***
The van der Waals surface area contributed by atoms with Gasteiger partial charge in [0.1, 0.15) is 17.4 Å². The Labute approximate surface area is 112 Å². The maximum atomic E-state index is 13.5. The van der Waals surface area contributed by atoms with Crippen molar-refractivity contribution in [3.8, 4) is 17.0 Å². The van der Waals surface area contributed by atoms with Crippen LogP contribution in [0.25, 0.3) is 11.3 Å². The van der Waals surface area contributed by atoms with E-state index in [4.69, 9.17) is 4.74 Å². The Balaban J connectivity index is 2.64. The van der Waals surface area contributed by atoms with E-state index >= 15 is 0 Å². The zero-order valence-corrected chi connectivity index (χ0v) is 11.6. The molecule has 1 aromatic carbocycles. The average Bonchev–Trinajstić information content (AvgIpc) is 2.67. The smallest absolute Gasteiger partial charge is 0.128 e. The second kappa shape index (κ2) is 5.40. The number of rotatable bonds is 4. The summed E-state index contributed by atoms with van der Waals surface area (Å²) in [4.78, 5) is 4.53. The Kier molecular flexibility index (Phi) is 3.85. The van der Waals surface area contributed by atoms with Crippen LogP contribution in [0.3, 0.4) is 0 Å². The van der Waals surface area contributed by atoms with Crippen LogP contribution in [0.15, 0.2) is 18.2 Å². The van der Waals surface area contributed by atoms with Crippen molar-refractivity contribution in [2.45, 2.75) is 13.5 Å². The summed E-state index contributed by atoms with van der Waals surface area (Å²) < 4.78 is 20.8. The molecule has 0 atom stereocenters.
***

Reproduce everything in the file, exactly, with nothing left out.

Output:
The van der Waals surface area contributed by atoms with Gasteiger partial charge in [0.1, 0.15) is 17.4 Å². The Labute approximate surface area is 112 Å². The maximum atomic E-state index is 13.5. The van der Waals surface area contributed by atoms with Crippen molar-refractivity contribution in [3.8, 4) is 17.0 Å². The van der Waals surface area contributed by atoms with Crippen LogP contribution in [0.25, 0.3) is 11.3 Å². The van der Waals surface area contributed by atoms with E-state index in [4.69, 9.17) is 4.74 Å². The Balaban J connectivity index is 2.64. The van der Waals surface area contributed by atoms with E-state index >= 15 is 0 Å². The zero-order valence-corrected chi connectivity index (χ0v) is 11.6. The molecule has 1 aromatic carbocycles. The average Bonchev–Trinajstić information content (AvgIpc) is 2.67. The smallest absolute Gasteiger partial charge is 0.128 e. The second kappa shape index (κ2) is 5.40. The number of rotatable bonds is 4. The summed E-state index contributed by atoms with van der Waals surface area (Å²) in [4.78, 5) is 4.53. The Kier molecular flexibility index (Phi) is 3.85. The van der Waals surface area contributed by atoms with Crippen LogP contribution in [0.3, 0.4) is 0 Å². The van der Waals surface area contributed by atoms with Crippen LogP contribution in [0.15, 0.2) is 18.2 Å². The van der Waals surface area contributed by atoms with Crippen molar-refractivity contribution in [2.45, 2.75) is 13.5 Å². The summed E-state index contributed by atoms with van der Waals surface area (Å²) < 4.78 is 20.8. The molecule has 0 atom stereocenters.